k


Posted By: wwh

Re: overloading - 12/31/02 08:56 PM

There would be no need for Political Correctness if we all tried to be gentlemen, as defined
by Cardinal Newman long ago. The most important characteristic of a gentleman is that he
genuinely tries to avoid needlessly inflicting pain. Below is URL to the essay by Cardinal Newman:
http://65.107.211.206/vn/victor10.html

Posted By: WhitmanO'Neill

Re: PC/Art overloading - 12/31/02 09:43 PM

intra-ethnic PC

Your pointing out the use of "oriental' within the Asian community, gleaned from first-hand experience, FF, is an interesting illustration that, in some ways, folks are applying the PC factor to certain situations or sayings because it is now "the thing to do." Take the recent flap over Antonio Banderas appearing as Pancho Villa in his new movie. Many Mexicans say they are outraged that a continental Spaniard was allowed to depict a Mexican historical figure on screen, that there are plenty of Mexican actors who could have done the part. But he's an actor, this is theatre...actors create an amalgam of characters of many backgrounds...this is their art. If appropriate ethnic casting is now supposed to be the rule, then Martin Sheen couldn't have done Robert E. Lee in Gettysburg, Sir Laurence Olivier couldn't have done many of his characters, including the Jewish Nazi-hunter in The Boys From Brazil. This is the kind of stuff that draws a cynical eye of ridicule to PC, and overshadows some of its initial and appropriate intentions, intentions now obscured in a rush to judge, a rush to point, a rush to complain, it now seems in many cases, just for the sake of complaining.

Posted By: TEd Remington

its first Native American president. - 12/31/02 10:31 PM

They ALL have been native Americans. It's even required in the Constitution.

The use of the term Native American to decribe those who are descended from root stocks that were indiginous to North and Central America prior to 1492 is, to me, anathema. There's not a damned thing wrong with calling those people Indians or Amerinds or aboriginal Americans, but reserving to them the phrase native American takes away MY birthright.

Along those lines, I learned years ago that calling an Amerind and apple is akin to use of the n-word. It refers pejoratively to an aboriginal American descendant who is considered by his or her relatives to be red on the outside but white on the inside.


Posted By: WhitmanO'Neill

Re: its first Native American president. - 12/31/02 11:01 PM

Native American

Yes, TEd, I too, am not completely comfortable with the term Native American, and, as you may have seen over my many postings on this board, I usually use Amerindian or Aboriginal American, because I think anyone who is born in the USA is a Native American. However, for the observation I made, I thought Native American was the best choice for clarity's sake on an international board. But the nomenclature wasn't the point of that particular post. I still think it will be poetic justice when we have our first descendent from the original inhabitants of these states as president (choose any descriptive you want).


Posted By: sjm

Re: its first Native American president. - 12/31/02 11:19 PM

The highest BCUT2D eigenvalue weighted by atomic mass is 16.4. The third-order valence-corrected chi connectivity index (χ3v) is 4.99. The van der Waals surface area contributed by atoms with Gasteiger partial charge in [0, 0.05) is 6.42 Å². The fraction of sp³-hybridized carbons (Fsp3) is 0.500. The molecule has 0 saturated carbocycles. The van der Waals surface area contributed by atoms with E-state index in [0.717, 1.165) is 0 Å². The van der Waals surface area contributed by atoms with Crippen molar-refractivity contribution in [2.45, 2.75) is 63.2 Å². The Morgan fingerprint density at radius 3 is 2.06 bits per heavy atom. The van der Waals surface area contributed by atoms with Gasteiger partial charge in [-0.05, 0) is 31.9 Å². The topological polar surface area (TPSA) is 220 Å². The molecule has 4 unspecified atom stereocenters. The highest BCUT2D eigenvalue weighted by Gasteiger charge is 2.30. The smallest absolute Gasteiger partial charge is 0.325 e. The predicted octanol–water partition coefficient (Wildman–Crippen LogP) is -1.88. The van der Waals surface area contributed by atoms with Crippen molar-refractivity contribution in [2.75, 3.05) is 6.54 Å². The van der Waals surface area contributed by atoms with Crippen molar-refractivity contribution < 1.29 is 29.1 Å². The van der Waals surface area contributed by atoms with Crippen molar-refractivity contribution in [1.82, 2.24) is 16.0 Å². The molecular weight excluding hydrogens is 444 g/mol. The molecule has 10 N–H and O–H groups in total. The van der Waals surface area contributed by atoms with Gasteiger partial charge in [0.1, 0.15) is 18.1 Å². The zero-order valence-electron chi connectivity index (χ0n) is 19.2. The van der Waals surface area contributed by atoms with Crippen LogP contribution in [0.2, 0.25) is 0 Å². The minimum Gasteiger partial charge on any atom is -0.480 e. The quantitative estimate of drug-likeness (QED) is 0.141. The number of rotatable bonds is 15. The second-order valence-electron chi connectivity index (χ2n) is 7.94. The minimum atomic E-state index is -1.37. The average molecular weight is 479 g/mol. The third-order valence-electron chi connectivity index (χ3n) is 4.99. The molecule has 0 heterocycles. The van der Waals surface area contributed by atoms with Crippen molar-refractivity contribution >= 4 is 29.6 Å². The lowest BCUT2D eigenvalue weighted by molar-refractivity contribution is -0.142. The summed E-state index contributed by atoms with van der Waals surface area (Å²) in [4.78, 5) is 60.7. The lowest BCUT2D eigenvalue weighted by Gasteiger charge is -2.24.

>There's not a damned thing wrong with calling those people Indians

Actually there is - they're not. Last time I looked, India was a hell of a long way from The Americas, historic misappellations notwithstanding.

Posted By: Wordwind

Post deleted by Wordwind - 01/01/03 12:29 AM

Posted By: wwh

Re: its first Native American president. - 01/01/03 12:58 AM

>There's not a damned thing wrong with calling those people Indians<
Dear sjm: now that I think of it, I am a bit surprised that the colonists called the "red men"
Indians, since it had been known over a hundred years that the name was inappropriate.
I just checked Governor Bradford's Journal, and he called them "Indeans". But what
should he have called them? There were many tribes with different names, and they
probably used no collective term. They were "indigenes"
indigene
n.
5Fr indig\ne < L indigena < OL indu (L in), in + gignere, to be born: see GENUS6 a native or indigenous person, animal, or plant Also in4di[gen 73j!n8

Let's hear it for the Indigenes!

Posted By: TEd Remington

Re: Native American Pres./14 years resident - 01/01/03 01:31 AM

Wondering Wind:

Here's the clause:

No Person except a natural born Citizen, or a Citizen of the United States, at the time of the Adoption of this Constitution, shall be eligible to the Office of President; neither shall any Person be eligible to that Office who shall not have attained to the Age of thirty five Years, and been fourteen Years a Resident within the United States.

I have always assumed that it means the fourteen years immediately preceding the person's accession to the Presidency.

Residency is probably construed to mean having a place to call home. The last President who spent much time outside the country prior to being elected would have been Ike, who spent several years outside the US between 1942 and 1945, but I'm sure he maintained a residence and presumably voter registration during the period. He owned a big old farm outside Gettysburg, which I think he'd had for twenty or thirty years. I would find it very hard to believe that military service outside the US would constitute a break in the continuous 14-year period. If that were the case, a President could ruin the prospect of potential military rivals by shipping them off to Timbuktu.